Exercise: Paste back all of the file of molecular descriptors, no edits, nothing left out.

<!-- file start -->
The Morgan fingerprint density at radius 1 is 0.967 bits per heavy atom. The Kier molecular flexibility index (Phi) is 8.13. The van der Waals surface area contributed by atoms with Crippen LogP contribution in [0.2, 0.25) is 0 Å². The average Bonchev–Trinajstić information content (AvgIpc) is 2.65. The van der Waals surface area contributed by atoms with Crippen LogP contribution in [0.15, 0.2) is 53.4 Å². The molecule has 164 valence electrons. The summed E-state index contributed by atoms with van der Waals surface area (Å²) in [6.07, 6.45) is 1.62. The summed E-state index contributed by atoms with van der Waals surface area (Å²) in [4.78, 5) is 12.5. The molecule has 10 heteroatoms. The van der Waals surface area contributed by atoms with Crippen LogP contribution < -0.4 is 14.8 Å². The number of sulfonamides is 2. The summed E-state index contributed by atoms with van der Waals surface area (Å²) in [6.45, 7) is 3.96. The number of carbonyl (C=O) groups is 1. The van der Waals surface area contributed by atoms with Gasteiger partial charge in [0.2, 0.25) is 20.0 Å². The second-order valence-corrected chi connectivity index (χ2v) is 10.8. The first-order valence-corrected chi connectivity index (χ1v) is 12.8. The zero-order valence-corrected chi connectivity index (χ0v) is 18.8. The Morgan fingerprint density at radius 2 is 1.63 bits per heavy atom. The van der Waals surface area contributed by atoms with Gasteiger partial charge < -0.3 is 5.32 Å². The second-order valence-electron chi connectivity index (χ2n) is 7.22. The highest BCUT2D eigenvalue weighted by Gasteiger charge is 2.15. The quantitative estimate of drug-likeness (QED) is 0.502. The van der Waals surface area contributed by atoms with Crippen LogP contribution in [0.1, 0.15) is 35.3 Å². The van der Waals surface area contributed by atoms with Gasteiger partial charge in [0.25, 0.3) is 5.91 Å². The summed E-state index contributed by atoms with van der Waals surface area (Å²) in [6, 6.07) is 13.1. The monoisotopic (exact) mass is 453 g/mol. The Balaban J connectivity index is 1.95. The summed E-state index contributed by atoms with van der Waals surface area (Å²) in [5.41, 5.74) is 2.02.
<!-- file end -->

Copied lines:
The Morgan fingerprint density at radius 1 is 0.967 bits per heavy atom. The Kier molecular flexibility index (Phi) is 8.13. The van der Waals surface area contributed by atoms with Crippen LogP contribution in [0.2, 0.25) is 0 Å². The average Bonchev–Trinajstić information content (AvgIpc) is 2.65. The van der Waals surface area contributed by atoms with Crippen LogP contribution in [0.15, 0.2) is 53.4 Å². The molecule has 164 valence electrons. The summed E-state index contributed by atoms with van der Waals surface area (Å²) in [6.07, 6.45) is 1.62. The summed E-state index contributed by atoms with van der Waals surface area (Å²) in [4.78, 5) is 12.5. The molecule has 10 heteroatoms. The van der Waals surface area contributed by atoms with Crippen LogP contribution < -0.4 is 14.8 Å². The number of sulfonamides is 2. The summed E-state index contributed by atoms with van der Waals surface area (Å²) in [6.45, 7) is 3.96. The number of carbonyl (C=O) groups is 1. The van der Waals surface area contributed by atoms with Gasteiger partial charge in [0.2, 0.25) is 20.0 Å². The second-order valence-corrected chi connectivity index (χ2v) is 10.8. The first-order valence-corrected chi connectivity index (χ1v) is 12.8. The zero-order valence-corrected chi connectivity index (χ0v) is 18.8. The Morgan fingerprint density at radius 2 is 1.63 bits per heavy atom. The van der Waals surface area contributed by atoms with Gasteiger partial charge < -0.3 is 5.32 Å². The second-order valence-electron chi connectivity index (χ2n) is 7.22. The highest BCUT2D eigenvalue weighted by Gasteiger charge is 2.15. The quantitative estimate of drug-likeness (QED) is 0.502. The van der Waals surface area contributed by atoms with Crippen LogP contribution in [0.1, 0.15) is 35.3 Å². The van der Waals surface area contributed by atoms with Gasteiger partial charge in [0.25, 0.3) is 5.91 Å². The summed E-state index contributed by atoms with van der Waals surface area (Å²) in [6, 6.07) is 13.1. The monoisotopic (exact) mass is 453 g/mol. The Balaban J connectivity index is 1.95. The summed E-state index contributed by atoms with van der Waals surface area (Å²) in [5.41, 5.74) is 2.02.